• Bolívar, Simón. El Libertador: Writings of Simón Bolívar. Translated by Frederick H. Fornoff. Edited by David Bushnell. Oxford: Oxford University Press, 2003.

    A very well-organized and carefully curated selection of Bolívar’s writings, with excellent annotations and a good general introduction; perfect for the classroom.

  • de la Reza, Germán A., ed. Documentos sobre el Congreso Anfictiónico de Panamá. Caracas, Venezuela: Biblioteca Ayacucho, 2010.

    A very useful collection of documents related to the Panama Congress of 1826, including Bolívar’s original invitations, subsequent correspondence, bilateral treaties, and other essential materials, with an excellent introductory essay.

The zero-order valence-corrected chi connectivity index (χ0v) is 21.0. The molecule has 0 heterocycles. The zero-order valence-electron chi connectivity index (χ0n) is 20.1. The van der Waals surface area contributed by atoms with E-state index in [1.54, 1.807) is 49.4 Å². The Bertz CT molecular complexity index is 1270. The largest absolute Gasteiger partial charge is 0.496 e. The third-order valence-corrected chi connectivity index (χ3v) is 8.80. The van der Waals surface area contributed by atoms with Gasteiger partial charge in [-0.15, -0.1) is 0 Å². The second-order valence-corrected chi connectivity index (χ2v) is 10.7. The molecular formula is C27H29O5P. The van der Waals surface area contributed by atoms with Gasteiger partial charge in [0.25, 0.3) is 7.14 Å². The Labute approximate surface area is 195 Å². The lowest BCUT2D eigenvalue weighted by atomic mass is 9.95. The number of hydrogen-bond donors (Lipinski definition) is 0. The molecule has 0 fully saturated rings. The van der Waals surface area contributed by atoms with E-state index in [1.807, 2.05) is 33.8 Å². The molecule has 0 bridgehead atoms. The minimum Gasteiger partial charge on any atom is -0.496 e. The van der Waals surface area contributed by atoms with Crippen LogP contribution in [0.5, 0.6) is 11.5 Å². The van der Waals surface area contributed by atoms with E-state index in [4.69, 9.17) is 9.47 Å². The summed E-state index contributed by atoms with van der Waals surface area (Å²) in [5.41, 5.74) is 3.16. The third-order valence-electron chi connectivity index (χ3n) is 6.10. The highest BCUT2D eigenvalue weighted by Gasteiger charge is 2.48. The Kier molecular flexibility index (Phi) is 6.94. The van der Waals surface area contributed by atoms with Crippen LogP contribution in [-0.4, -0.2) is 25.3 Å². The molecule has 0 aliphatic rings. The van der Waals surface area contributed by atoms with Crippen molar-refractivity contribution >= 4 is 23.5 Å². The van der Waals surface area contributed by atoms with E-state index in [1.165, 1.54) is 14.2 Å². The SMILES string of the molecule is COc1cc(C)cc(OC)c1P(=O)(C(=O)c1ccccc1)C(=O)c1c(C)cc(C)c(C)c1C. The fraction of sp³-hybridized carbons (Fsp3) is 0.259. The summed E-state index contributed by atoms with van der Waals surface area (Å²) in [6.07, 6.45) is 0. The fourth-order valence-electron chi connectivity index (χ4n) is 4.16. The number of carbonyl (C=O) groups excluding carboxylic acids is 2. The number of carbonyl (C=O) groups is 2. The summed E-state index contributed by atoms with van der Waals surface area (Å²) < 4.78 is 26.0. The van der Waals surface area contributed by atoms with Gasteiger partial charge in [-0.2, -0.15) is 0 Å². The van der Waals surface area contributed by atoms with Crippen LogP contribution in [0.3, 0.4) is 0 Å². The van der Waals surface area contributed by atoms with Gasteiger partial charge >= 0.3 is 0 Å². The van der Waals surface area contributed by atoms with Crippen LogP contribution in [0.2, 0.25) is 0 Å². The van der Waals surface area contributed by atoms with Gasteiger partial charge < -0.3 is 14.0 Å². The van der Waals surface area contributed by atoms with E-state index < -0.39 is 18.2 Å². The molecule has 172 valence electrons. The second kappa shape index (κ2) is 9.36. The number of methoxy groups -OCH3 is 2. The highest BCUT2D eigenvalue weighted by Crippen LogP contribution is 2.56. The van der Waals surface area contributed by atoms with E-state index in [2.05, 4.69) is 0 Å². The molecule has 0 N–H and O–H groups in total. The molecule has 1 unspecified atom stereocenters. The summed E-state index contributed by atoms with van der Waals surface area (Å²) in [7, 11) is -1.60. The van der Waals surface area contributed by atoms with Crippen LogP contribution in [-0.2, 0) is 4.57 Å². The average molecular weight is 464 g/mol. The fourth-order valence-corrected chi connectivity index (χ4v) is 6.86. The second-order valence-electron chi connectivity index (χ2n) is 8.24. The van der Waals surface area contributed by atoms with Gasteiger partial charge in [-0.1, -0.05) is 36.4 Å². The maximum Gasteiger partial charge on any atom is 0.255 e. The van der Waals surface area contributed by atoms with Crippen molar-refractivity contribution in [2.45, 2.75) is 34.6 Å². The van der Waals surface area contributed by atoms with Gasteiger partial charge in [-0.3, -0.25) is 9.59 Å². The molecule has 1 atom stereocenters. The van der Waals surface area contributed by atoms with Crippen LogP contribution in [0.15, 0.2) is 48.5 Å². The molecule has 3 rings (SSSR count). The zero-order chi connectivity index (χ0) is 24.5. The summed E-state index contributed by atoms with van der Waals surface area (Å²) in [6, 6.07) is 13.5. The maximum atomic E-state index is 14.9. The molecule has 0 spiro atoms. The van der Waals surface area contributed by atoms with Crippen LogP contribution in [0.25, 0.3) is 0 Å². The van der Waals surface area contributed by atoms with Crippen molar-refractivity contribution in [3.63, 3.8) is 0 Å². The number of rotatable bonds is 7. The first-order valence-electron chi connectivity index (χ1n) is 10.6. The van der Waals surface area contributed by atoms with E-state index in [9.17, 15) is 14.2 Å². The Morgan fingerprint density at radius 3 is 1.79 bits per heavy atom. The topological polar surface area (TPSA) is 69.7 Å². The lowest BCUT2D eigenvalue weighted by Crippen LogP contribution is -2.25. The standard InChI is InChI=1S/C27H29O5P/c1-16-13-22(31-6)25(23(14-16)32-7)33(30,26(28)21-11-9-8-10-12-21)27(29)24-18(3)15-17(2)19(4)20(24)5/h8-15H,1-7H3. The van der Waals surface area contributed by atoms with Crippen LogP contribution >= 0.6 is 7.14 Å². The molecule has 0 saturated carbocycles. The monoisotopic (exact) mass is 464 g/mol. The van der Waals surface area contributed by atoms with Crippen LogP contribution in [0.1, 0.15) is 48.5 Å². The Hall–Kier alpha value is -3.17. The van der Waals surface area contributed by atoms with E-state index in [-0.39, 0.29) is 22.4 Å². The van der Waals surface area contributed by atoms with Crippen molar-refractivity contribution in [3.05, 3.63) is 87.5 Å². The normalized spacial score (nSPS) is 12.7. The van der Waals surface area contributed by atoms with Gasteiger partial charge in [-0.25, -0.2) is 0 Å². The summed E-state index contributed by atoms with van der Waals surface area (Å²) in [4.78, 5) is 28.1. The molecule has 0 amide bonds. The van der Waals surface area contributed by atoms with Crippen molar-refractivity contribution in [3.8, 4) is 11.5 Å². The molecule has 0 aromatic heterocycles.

• Grases, Pedro. El Archivo de Bolívar. Caracas, Venezuela: Equinoccio, 1978.

    Guide to manuscripts and volumes contained in the largest archives of Bolívar documents in Caracas, Venezuela.

  • Pérez Vila, Manuel. “Contribución a la bibliografía de los escritos del Libertador.” In Escritos del Libertador. Vol. 1. By Simón Bolívar, 61–290. Caracas, Venezuela: Sociedad Bolivariana de Venezuela, 1964.

    The most comprehensive overview of Bolívar’s known writings, including manuscripts, volumes, and correspondence, organized by archive, publication, period, and subject.